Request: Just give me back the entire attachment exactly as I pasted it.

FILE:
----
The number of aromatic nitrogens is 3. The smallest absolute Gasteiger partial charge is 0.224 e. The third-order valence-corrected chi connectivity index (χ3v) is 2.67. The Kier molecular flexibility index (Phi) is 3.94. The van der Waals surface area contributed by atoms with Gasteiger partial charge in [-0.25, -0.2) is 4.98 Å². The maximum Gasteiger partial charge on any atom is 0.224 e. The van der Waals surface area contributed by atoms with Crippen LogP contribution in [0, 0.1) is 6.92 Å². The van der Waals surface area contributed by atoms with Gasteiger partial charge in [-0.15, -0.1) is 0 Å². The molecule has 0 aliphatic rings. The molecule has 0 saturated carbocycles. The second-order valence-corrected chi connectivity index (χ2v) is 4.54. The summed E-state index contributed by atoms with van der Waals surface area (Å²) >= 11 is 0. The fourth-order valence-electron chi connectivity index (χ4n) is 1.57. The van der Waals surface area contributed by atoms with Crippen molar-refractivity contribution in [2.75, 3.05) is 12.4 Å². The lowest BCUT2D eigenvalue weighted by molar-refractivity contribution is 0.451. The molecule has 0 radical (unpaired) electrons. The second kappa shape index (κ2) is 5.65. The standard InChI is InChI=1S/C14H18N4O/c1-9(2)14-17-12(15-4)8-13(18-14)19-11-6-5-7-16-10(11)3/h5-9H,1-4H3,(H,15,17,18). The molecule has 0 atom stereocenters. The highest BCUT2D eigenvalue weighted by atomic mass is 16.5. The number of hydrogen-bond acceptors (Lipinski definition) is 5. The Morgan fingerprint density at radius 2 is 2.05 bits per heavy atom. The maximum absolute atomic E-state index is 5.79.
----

The number of aromatic nitrogens is 3. The smallest absolute Gasteiger partial charge is 0.224 e. The third-order valence-corrected chi connectivity index (χ3v) is 2.67. The Kier molecular flexibility index (Phi) is 3.94. The van der Waals surface area contributed by atoms with Gasteiger partial charge in [-0.25, -0.2) is 4.98 Å². The maximum Gasteiger partial charge on any atom is 0.224 e. The van der Waals surface area contributed by atoms with Crippen LogP contribution in [0, 0.1) is 6.92 Å². The van der Waals surface area contributed by atoms with Gasteiger partial charge in [-0.15, -0.1) is 0 Å². The molecule has 0 aliphatic rings. The molecule has 0 saturated carbocycles. The second-order valence-corrected chi connectivity index (χ2v) is 4.54. The summed E-state index contributed by atoms with van der Waals surface area (Å²) >= 11 is 0. The fourth-order valence-electron chi connectivity index (χ4n) is 1.57. The van der Waals surface area contributed by atoms with Crippen molar-refractivity contribution in [2.75, 3.05) is 12.4 Å². The lowest BCUT2D eigenvalue weighted by molar-refractivity contribution is 0.451. The molecule has 0 radical (unpaired) electrons. The second kappa shape index (κ2) is 5.65. The standard InChI is InChI=1S/C14H18N4O/c1-9(2)14-17-12(15-4)8-13(18-14)19-11-6-5-7-16-10(11)3/h5-9H,1-4H3,(H,15,17,18). The molecule has 0 atom stereocenters. The highest BCUT2D eigenvalue weighted by atomic mass is 16.5. The number of hydrogen-bond acceptors (Lipinski definition) is 5. The Morgan fingerprint density at radius 2 is 2.05 bits per heavy atom. The maximum absolute atomic E-state index is 5.79.